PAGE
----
As I stated in the story of the ‘First Date Disaster’, (See below) I was head over heals in love. But, the question was, how to proceed from there. I was certain that Heide was the girl of my dreams, the girl that I was going to marry. But, what were her feelings? Was she as much in love with me as I was with her? And if so, popping the magic question, would the answer be the same as before, ‘I don’t know’? It had only been a couple of weeks since we had met. Oh, we had met every free evening and weekend. How well I remember.
Not far from the Garrison was an ancient clock on a little island in the center of a traffic circle. That became our famous meeting place. When I think about this, Marlene Dietrich’s song, Lili Marlene, comes to my mind. ‘Outside the barracks, by the corner light’. Oh, it was a romantic time. I usually was at the clock first, waiting for her. Every time I saw her walking up, the goose bumps would appear, and the exiting tingles would roll down my spine. We would stroll through the streets of Heilbronn, and then end up in a café called Reinecker. We used to sit there for hours with a cup of coffee not saying much, just gazing at each other.
Before my birthday, it must have been the first or second of October, our team had to take a train to Frankfurt to play for the Seventh Army soccer cup. It was on a Sunday morning. Chaperoned by a second lieutenant, we climbed on the back of a truck that brought us to the train station. When we were half ways to there, I saw Heide with her girlfriend strolling along the Kaiser Strasse toward the train station. I waved excitedly and got an acknowledgement. On arrival at the train station, I walked nervously back and forth in front of the door hoping she would get there before we had to board the train. Lo and behold, she did. The surprise that I was still there got me a passionate hug much to the amusement of my buddies. But, an older gentleman, watching the episode, smiled gently with that aging knowledge, ‘Yes I remember’. I had my answer. I knew there and then that the feelings were mutual.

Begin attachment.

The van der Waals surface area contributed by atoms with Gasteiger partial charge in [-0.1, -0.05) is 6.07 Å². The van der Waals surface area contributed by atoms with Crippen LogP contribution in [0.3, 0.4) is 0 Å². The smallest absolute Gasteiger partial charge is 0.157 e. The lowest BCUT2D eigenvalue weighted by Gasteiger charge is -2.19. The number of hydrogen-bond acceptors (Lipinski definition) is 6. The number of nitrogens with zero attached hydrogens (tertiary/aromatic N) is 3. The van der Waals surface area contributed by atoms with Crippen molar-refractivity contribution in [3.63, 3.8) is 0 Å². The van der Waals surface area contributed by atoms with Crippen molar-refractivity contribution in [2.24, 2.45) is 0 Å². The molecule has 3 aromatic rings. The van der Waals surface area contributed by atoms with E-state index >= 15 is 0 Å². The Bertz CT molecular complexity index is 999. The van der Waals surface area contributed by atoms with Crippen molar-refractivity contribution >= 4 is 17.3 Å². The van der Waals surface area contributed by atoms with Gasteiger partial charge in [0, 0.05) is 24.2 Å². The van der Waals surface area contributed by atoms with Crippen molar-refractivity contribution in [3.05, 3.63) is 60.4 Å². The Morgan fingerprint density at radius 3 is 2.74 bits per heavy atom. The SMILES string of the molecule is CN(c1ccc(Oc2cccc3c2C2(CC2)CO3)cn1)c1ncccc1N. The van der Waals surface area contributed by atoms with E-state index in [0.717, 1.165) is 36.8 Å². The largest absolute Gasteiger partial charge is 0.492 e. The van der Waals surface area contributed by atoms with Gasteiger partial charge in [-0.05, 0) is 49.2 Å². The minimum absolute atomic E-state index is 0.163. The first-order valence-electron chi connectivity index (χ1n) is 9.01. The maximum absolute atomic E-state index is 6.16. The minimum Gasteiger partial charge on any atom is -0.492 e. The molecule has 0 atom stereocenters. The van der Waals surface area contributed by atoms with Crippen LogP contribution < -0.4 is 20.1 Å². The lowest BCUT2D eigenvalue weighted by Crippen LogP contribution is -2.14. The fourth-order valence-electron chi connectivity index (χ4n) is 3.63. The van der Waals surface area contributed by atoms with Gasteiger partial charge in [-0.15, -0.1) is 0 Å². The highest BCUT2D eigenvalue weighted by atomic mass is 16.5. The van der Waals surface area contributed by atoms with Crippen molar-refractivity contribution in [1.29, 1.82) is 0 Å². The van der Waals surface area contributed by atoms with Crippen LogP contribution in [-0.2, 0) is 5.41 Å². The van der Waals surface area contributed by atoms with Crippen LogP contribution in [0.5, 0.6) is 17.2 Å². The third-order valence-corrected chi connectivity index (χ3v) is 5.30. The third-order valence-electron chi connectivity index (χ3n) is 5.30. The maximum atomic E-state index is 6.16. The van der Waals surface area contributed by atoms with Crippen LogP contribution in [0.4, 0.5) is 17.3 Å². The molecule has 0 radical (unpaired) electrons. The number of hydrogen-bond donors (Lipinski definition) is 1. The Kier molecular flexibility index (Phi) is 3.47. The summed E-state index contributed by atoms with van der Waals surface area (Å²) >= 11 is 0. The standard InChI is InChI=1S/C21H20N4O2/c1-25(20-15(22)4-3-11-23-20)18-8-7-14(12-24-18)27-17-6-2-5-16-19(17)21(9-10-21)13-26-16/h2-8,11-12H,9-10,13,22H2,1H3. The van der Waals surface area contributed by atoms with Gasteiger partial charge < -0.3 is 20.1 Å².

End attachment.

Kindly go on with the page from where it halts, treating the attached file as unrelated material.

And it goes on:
The call to board the train ended our passionate endearment. The games that were to last a week and longer, ended for us two days later. Two losses got us out of the competition. As much as we all wanted to go TDY, I was happy when we returned to the garrison and I could continue our courtship. But, it was short lived. Our Battalion was called to Bad Tölz to build several barracks at the NCO academy, a four week job much to my despair. Yearning to see the girl of my dreams, and trying to find a way to pop the magic question that would produce the wanted answer, filled my evenings. I knew, asking her to marry me face to face might get me the ‘I don’t know’ answer. So, I sat down and wrote a letter professing my undying love. And I popped the magic question, ‘Will you marry me’?
I awaited anxiously a return letter. To my biggest disappointment, day after day there was no letter for Al at mail call. It was almost time to return to the Garrison, I still had not received a reply. What did it mean? A no, a maybe, or, an I don’t know? I sat down again and wrote a letter to her girlfriend asking Rosemary to find out why Heide wasn’t answering me. To my surprise, at the next day’s mail call, the mail clerk called my name. I had a letter, and it was from Heide. I went to my bunk and laid there starring at the letter. I was afraid to open it for fear that the answer wasn’t what I wanted to hear. Finally, I mustered the courage and opened the letter. Inside was a single piece of paper with one word on it, YES. Needless to say, I thought I had died and went to heaven.
After we got married, Heide told me what had transpired during the time from when she received my famous letter until she answered. I had guessed it right. She didn’t know how to say yes. She had drafted numerous letters, but she had torn them all up. My advice, the written word is more powerful than the spoken one.
P.S. There are more stories to come. If you like my story, keep checking my blog.